The story is based on the plot of the 19th-century kabuki play Yotsuya Kaidan. Oiwa is happily married until her husband falls in love with someone else. He decides to slowly poison his wife in order not to be accused of murder; after suffering terribly, she returns to her unfaithful spouse as a vengeful ghost. This is wonderfully evoked by four dancers (Sarah Abicht, Izzac Carroll, Nonoka Kato and Antoine Vander Linden) all of whom appear naked from the waist up. The ephemeral and ethereal nature of the grey clouds serves as effective scenery, a startling visual effect and a dramatic metaphor for the nature of Oiwa’s relationship. With impressive expressiveness, they move within the smoke initially with supreme tenderness and later with greater and greater fury and violence. Like some mute opera, Oiwa is vividly rendered through superb acting, thrilling motion and ominous music.

(LA)HORDE, who have directed Ballet national de Marseille since 2019, present two very different pieces. New work Weather is Sweet (performed by Titouan Crozier, Myrto Georgiadi, Myhre Jorgensen, Aya Sato, Elena Valls Garcia and Jonathan Nahimana Vandenbussche) is notionally there to explore “amorous narcissism” and “deconstruct amorous forms” but there is very little about love here. Instead, this is all about the joyous physicality of the sexual act.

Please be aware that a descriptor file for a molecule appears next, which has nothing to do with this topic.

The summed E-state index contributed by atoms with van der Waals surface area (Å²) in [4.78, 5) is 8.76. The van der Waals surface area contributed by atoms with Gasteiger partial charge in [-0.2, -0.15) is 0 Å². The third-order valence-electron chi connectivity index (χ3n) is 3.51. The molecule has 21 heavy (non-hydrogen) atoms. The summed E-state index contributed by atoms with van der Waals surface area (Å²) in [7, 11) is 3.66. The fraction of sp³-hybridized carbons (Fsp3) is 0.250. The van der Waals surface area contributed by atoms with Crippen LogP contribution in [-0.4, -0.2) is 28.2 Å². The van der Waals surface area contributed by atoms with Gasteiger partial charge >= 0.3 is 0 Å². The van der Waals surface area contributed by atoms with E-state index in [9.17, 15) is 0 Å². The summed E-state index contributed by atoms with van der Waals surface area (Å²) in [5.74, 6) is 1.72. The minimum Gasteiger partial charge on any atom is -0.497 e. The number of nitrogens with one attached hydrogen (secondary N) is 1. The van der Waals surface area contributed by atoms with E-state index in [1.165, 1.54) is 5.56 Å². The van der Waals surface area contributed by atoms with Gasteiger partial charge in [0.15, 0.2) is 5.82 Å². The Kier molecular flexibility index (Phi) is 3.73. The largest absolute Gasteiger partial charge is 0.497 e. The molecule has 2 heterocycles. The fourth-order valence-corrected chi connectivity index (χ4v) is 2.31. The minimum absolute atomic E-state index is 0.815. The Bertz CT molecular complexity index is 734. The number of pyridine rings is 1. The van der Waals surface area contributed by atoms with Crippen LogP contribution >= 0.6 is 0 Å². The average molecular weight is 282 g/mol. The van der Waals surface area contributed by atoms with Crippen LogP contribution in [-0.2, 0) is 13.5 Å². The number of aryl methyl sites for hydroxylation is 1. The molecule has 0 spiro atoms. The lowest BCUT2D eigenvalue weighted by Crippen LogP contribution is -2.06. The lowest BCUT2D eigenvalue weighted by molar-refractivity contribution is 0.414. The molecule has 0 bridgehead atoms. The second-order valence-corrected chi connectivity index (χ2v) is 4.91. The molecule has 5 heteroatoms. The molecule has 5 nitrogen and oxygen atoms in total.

An energetic duo waste no time on anything remotely amorous and dive straight into portraying the physical motifs of ye olde bump ’n’ grind: up and down, in and out and round and round over and over again they go. After plenty of happy humping, two more dancers are added to the fray. The focus switches more to group sex with further swapping and switching coming into play. A last pair join the foursome and, after enacting a very hot and sweaty orgy, the climax sees a reverse gangbang: one lucky chap lies back as five other dancers thrust themselves onto him. Bring a fan.